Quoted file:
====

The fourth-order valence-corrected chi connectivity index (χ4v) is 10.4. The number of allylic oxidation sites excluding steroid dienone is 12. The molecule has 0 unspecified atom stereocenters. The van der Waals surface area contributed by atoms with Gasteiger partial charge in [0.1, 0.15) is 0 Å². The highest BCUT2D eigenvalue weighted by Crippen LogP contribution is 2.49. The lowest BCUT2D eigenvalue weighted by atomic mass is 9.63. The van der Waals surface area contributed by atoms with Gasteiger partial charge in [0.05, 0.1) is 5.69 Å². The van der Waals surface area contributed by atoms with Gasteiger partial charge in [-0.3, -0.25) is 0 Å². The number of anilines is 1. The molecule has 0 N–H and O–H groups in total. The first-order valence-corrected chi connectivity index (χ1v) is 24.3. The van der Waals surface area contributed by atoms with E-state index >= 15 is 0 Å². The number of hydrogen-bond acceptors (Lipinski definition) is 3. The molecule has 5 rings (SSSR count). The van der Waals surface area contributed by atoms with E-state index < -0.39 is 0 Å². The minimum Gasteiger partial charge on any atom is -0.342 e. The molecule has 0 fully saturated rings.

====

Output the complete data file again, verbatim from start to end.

The fourth-order valence-corrected chi connectivity index (χ4v) is 10.4. The number of allylic oxidation sites excluding steroid dienone is 12. The molecule has 0 unspecified atom stereocenters. The van der Waals surface area contributed by atoms with Gasteiger partial charge in [0.1, 0.15) is 0 Å². The highest BCUT2D eigenvalue weighted by Crippen LogP contribution is 2.49. The lowest BCUT2D eigenvalue weighted by atomic mass is 9.63. The van der Waals surface area contributed by atoms with Gasteiger partial charge in [0.05, 0.1) is 5.69 Å². The van der Waals surface area contributed by atoms with Gasteiger partial charge in [-0.3, -0.25) is 0 Å². The number of anilines is 1. The molecule has 0 N–H and O–H groups in total. The first-order valence-corrected chi connectivity index (χ1v) is 24.3. The van der Waals surface area contributed by atoms with E-state index >= 15 is 0 Å². The number of hydrogen-bond acceptors (Lipinski definition) is 3. The molecule has 5 rings (SSSR count). The van der Waals surface area contributed by atoms with E-state index < -0.39 is 0 Å². The minimum Gasteiger partial charge on any atom is -0.342 e. The molecule has 0 fully saturated rings.